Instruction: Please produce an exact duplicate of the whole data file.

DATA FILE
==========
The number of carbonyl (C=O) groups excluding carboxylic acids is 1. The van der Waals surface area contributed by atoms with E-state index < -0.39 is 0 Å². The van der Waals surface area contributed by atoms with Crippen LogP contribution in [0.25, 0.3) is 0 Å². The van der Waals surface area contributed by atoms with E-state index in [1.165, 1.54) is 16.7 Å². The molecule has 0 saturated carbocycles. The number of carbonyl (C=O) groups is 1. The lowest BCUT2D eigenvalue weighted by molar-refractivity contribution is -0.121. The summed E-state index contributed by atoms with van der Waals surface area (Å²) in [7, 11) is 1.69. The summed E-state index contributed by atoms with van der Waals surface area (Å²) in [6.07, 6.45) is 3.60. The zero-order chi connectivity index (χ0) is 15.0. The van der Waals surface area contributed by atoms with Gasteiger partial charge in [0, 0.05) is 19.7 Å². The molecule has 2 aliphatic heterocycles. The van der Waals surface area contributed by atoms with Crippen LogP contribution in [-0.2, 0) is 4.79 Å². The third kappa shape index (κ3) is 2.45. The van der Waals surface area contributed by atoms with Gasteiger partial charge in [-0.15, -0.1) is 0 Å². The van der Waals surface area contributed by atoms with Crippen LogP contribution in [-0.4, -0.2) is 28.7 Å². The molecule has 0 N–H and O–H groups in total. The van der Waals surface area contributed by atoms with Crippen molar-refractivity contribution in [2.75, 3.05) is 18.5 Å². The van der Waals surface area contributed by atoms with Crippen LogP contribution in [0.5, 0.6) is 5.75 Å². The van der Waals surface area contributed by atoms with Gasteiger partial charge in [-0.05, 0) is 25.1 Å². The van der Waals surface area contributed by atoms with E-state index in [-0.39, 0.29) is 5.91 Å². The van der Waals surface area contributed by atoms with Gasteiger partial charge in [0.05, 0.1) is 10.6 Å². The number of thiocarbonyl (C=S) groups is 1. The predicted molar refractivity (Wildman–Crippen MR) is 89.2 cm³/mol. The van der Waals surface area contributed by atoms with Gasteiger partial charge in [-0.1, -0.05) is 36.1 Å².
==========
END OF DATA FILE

The number of carbonyl (C=O) groups excluding carboxylic acids is 1. The van der Waals surface area contributed by atoms with E-state index < -0.39 is 0 Å². The van der Waals surface area contributed by atoms with Crippen LogP contribution in [0.25, 0.3) is 0 Å². The van der Waals surface area contributed by atoms with E-state index in [1.165, 1.54) is 16.7 Å². The molecule has 0 saturated carbocycles. The number of carbonyl (C=O) groups is 1. The lowest BCUT2D eigenvalue weighted by molar-refractivity contribution is -0.121. The summed E-state index contributed by atoms with van der Waals surface area (Å²) in [7, 11) is 1.69. The summed E-state index contributed by atoms with van der Waals surface area (Å²) in [6.07, 6.45) is 3.60. The zero-order chi connectivity index (χ0) is 15.0. The van der Waals surface area contributed by atoms with Gasteiger partial charge in [0, 0.05) is 19.7 Å². The molecule has 2 aliphatic heterocycles. The van der Waals surface area contributed by atoms with Crippen LogP contribution in [-0.2, 0) is 4.79 Å². The third kappa shape index (κ3) is 2.45. The van der Waals surface area contributed by atoms with Gasteiger partial charge in [-0.15, -0.1) is 0 Å². The van der Waals surface area contributed by atoms with Crippen LogP contribution in [-0.4, -0.2) is 28.7 Å². The molecule has 0 N–H and O–H groups in total. The van der Waals surface area contributed by atoms with Crippen molar-refractivity contribution in [2.75, 3.05) is 18.5 Å². The van der Waals surface area contributed by atoms with Crippen LogP contribution in [0.5, 0.6) is 5.75 Å². The van der Waals surface area contributed by atoms with Gasteiger partial charge in [-0.05, 0) is 25.1 Å². The van der Waals surface area contributed by atoms with E-state index in [-0.39, 0.29) is 5.91 Å². The van der Waals surface area contributed by atoms with Gasteiger partial charge in [0.05, 0.1) is 10.6 Å². The number of thiocarbonyl (C=S) groups is 1. The predicted molar refractivity (Wildman–Crippen MR) is 89.2 cm³/mol. The van der Waals surface area contributed by atoms with Gasteiger partial charge in [-0.1, -0.05) is 36.1 Å².